Ministers Launch Review of National Ports Policy
Minister for Transport Eamon Ryan and Minister of State for Maritime Transport, Jack Chambers, have initiated the first phase of a public consultation for the Review of the National Ports Policy. This policy serves as the foundational framework for managing and advancing Ireland’s state port network. It has promoted competition among ports and eased entry for shipping companies since its inception in 2013.
Given the evolving challenges in the maritime sector, including environmental, technological, demographic, and geopolitical factors, a revised approach is needed to address the future needs of Irish ports. The consultation aims to gather input from stakeholders and the public to chart a course for the maritime sector in the coming decade, capitalizing on new opportunities.
Minister Ryan stressed the critical role of ports in Ireland’s economic development and their potential in offshore renewable energy. He encourages stakeholders and the public to participate in shaping the future of ports and the maritime sector while balancing economic, environmental, and societal demands.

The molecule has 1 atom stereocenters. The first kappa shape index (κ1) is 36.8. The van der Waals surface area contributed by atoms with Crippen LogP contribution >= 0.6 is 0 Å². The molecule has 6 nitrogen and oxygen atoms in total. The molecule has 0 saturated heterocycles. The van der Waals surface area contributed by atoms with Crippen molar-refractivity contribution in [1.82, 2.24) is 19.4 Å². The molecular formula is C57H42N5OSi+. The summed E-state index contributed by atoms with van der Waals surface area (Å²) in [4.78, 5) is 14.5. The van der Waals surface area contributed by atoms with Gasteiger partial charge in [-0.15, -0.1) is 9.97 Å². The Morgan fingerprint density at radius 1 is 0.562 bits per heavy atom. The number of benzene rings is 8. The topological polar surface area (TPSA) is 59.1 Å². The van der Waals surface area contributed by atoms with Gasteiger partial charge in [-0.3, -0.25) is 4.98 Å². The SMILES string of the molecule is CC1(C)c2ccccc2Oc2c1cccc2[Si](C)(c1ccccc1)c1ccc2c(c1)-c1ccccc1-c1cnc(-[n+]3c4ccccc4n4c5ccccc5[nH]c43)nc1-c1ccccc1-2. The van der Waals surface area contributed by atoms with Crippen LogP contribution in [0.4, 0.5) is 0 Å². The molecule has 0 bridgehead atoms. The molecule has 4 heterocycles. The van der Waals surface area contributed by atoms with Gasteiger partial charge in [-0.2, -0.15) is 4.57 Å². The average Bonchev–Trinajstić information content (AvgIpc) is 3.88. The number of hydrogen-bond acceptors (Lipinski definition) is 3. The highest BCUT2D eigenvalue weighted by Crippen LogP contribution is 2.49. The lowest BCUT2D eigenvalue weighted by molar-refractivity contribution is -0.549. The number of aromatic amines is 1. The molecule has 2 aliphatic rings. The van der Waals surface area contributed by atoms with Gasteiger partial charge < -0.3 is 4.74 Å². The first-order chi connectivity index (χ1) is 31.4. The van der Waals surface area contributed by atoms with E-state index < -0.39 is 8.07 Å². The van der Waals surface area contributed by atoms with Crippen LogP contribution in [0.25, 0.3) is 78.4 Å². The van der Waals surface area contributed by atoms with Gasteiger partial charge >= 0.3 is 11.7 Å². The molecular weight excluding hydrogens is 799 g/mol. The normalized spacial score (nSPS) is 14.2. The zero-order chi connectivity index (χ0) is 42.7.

Minister Chambers emphasizes the significance of the National Ports Policy review in ensuring the growth and efficiency of the maritime transport industry. He calls on all stakeholders to actively engage in the consultation, sharing their expertise and insights.
Public submissions will be vital in shaping the updated National Ports Policy during the consultation period, which concludes on January 15, 2024. More information is available on the Public Consultation for Review of National Ports Policy.
In the first phase of the consultation, an Issues Paper has been published, identifying 12 key themes that require policy responses and inviting questions and additional issues for consideration. The Irish Ports Capacity Study, completed in 2023, assesses the capacity of the port system to meet current and future demands up to 2040, with its Executive Summary available alongside the National Ports Policy Issues Paper for reference.